Healthcare, like the rest of the United States, is transitioning from a service-based economy to an experience-based economy.

Pushing your practice from service-based to experience-based

Can you imagine the “outcome” if every member of your practice knew patients on a first name basis? Imagine if each practice had a comprehensive profile on each patient, their personal history as well as their past medical history, and their likes and dislikes? Can you imagine the healthcare experience if there were assigned staff members readily available to guide each patient through every step of his or her healthcare journey? Yes, as Louis Armstrong sang, “What a wonderful world it would be.”

According to Joe Pine, the author of the “Experience Economy,” there are priorities for doctors and hospitals to improve the patient’s experience: Just as every hospital has a mission that guides its internal workings, every practice should have an organizing principle for their customers’ experiences.

No longer do the walls need to have anatomical diagrams or bookcases filled with the doctor’s medical school books. These do very little to enhance the patient’s experience in the practice. Whether it is a children’s hospital with baseball-themed patient rooms or Disney’s sand-castle imaging machines, experience themes are pivotal to overall satisfaction and are the differentiators in today’s economy.

This can also be accomplished in a practice’s office. For example, in pediatric practice, the staff can wear scrub outfits printed with popular characters such as Winnie the Pooh, Dr. Seuss or Disney characters. In my office, the staff, including myself, wear black and gold New Orleans Saints’ colors every Friday during the football season.

Going beyond good patient experience to a life-changing one

Direct workers to act as if they were on stage. Every worker, from the receptionist to the office manager, affects the patient experience, and each employee should know his or her part to play. We have a sign in the break room that states, “We are all on stage. Tonight is opening night. So even if you are feeling a little blue, go out there and light up the room with your performance.” This stage concept only works if the doctors, the office manager and other leaders in the practice also “act” the part.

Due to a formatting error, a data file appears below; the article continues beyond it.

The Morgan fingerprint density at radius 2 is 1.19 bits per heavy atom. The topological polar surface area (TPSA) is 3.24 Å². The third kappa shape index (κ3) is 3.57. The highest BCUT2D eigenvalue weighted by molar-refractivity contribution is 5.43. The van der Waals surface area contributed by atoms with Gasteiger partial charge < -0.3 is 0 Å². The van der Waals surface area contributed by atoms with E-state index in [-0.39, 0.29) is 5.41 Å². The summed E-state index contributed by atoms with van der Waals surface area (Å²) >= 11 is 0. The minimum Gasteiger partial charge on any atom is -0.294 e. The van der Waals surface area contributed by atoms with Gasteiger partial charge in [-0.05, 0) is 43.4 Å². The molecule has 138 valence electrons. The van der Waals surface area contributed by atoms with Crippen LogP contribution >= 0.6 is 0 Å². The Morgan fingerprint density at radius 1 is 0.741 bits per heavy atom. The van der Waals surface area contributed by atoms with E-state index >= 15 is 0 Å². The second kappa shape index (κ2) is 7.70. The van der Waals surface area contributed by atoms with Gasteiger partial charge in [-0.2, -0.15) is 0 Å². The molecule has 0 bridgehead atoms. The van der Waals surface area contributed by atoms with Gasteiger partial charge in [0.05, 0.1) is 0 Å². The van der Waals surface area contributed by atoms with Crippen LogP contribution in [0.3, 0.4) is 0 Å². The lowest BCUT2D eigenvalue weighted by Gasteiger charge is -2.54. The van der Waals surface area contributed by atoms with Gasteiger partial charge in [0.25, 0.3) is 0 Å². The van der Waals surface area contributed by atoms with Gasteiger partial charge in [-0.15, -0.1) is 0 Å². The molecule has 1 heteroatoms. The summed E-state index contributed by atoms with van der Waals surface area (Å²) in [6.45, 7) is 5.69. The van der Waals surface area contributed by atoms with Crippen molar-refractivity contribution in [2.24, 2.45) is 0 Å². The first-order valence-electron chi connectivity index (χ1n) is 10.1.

Personalize the patient experience. Practices need to learn how to customize patient experiences while staying efficient. While each patient may receive a similar service and the same treatment for a similar condition, minor customizations can make the experience unique and more meaningful.

Personalization and customization improve patient experience and increase patient engagement. In today’s healthcare environment, in which patients’ ownership of their health and outcomes is increasingly essential, physicians need to personalize care and motivate patients to become active participants in their health journeys.

Go beyond experience. The next economic stage after “experience” is a “transformation” economy, in which businesses not only provide good experiences, but life-changing ones. Healthcare is perfectly suited for this model, and practices that are able to create a transformative connection with patients will win long-term loyalty. As health systems shift toward an increasingly patient-centric delivery model, the pressure is on to demonstrate improvement in clinical outcomes as well as excellent service delivery.

The great majority of patients requesting healthcare will buy on price, especially if they have to pay more out of pocket. But even for a commodity such as healthcare, there are patients who are willing to pay a premium for superior service that includes a meaningful, memorable experience. These are the patients many practices are trying to attract and retain.

It all comes back in the end to value for money. If you can deliver something extra, that others are not or cannot, some people will pay a slight premium for it.

Bottom line: The main thrust of creating a stellar experience for patients is to bring the experience economy to the world of medicine and help doctors significantly improve their respective customers’ experiences. Doing so creates a multiple win-win: for doctors, for employees, and, most importantly, for patients. As a result, when the practice enhances the patients’ experiences, they will build the business of medicine through word of mouth, rather than the practice relying on expensive advertising and promotion.